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    Default Re: Maietta Cycles

    So,
    No pro-form on Jade eh?

    How much does the logistics of the shop move make you want to stab yourself in the eye?
    mickey.denoncourt
    Product Manager- Commonwealth Cycles
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  7. #147
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    tony atmo - i have been wondering about this a lot, especially lately...

    with a full plate at the day job as well as having clients in the queue, how do you budget your time and/or transition from the work day to the, er - work day for filling orders? what does the routine look like for someone who makes frames at nights and on weekends? this must make free time very expensive. can you map it out so we have a better picture? others here also have careers that come before their frame making; i'll post to them too.
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  8. #148
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    Quote Originally Posted by e-RICHIE View Post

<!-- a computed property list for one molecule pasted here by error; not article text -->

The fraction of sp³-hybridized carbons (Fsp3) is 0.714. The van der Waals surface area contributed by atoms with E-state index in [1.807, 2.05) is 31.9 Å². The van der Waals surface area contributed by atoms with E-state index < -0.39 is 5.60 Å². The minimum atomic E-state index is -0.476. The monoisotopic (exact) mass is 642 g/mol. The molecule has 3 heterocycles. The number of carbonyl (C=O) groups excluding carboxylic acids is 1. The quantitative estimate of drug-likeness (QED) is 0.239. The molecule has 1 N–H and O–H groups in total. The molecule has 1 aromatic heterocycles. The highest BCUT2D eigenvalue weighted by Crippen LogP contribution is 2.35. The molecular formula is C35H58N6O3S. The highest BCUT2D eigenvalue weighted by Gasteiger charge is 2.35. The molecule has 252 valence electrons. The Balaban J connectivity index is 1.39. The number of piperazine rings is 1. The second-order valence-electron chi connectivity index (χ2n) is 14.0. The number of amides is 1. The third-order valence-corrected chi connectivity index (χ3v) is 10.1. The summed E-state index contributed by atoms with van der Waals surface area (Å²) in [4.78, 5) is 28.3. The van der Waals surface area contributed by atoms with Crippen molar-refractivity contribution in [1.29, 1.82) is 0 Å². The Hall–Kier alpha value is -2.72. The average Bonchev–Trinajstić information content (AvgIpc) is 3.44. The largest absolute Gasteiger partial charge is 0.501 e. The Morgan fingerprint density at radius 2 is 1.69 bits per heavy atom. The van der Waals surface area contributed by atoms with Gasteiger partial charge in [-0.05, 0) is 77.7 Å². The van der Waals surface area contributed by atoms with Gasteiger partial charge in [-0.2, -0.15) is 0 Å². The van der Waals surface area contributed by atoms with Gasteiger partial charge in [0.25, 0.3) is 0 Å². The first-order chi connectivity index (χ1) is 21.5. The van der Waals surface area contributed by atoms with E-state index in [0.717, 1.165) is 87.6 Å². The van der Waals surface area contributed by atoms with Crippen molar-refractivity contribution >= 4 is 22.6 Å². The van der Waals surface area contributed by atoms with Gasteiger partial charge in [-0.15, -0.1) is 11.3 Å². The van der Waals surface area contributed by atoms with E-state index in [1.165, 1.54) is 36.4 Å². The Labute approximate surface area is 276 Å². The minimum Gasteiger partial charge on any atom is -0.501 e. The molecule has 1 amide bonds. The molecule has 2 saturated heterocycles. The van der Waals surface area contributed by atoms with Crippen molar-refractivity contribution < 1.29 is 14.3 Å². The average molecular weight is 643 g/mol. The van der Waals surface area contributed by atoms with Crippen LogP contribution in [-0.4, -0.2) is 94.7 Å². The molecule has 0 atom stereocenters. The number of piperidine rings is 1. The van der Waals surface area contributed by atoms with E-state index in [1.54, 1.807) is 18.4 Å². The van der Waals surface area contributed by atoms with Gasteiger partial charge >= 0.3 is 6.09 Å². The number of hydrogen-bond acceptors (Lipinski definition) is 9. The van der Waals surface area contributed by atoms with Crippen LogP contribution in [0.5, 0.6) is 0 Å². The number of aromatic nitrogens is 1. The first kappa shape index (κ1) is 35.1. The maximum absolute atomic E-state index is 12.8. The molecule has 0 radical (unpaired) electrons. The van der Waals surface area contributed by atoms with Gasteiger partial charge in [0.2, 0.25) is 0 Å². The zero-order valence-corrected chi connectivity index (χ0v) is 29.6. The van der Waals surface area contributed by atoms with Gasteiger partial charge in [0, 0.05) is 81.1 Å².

tony atmo - i have been wondering about this a lot, especially lately...

    with a full plate at the day job as well as having clients in the queue, how do you budget your time and/or transition from the work day to the, er - work day for filling orders? what does the routine look like for someone who makes frames at nights and on weekends? this must make free time very expensive. can you map it out so we have a better picture? others here also have careers that come before their frame making; i'll post to them too.
    In a word, its tough.

    The one pact I made with myself from the beginning was that building bicycle frames would not adversely affect my marriage. As the child of divorced parents (and married to a child of divorced parents) I am acutely aware of how certain behaviors can impact the sense of equality in a relationship. Having a healthy marriage, a career, a business building bikes, some semblance of my fitness, and having a social life with friends is almost impossible...and thats with no kids. Invariably something suffers. Unfortunately it seems to be the last two of my list that always seem to lag first.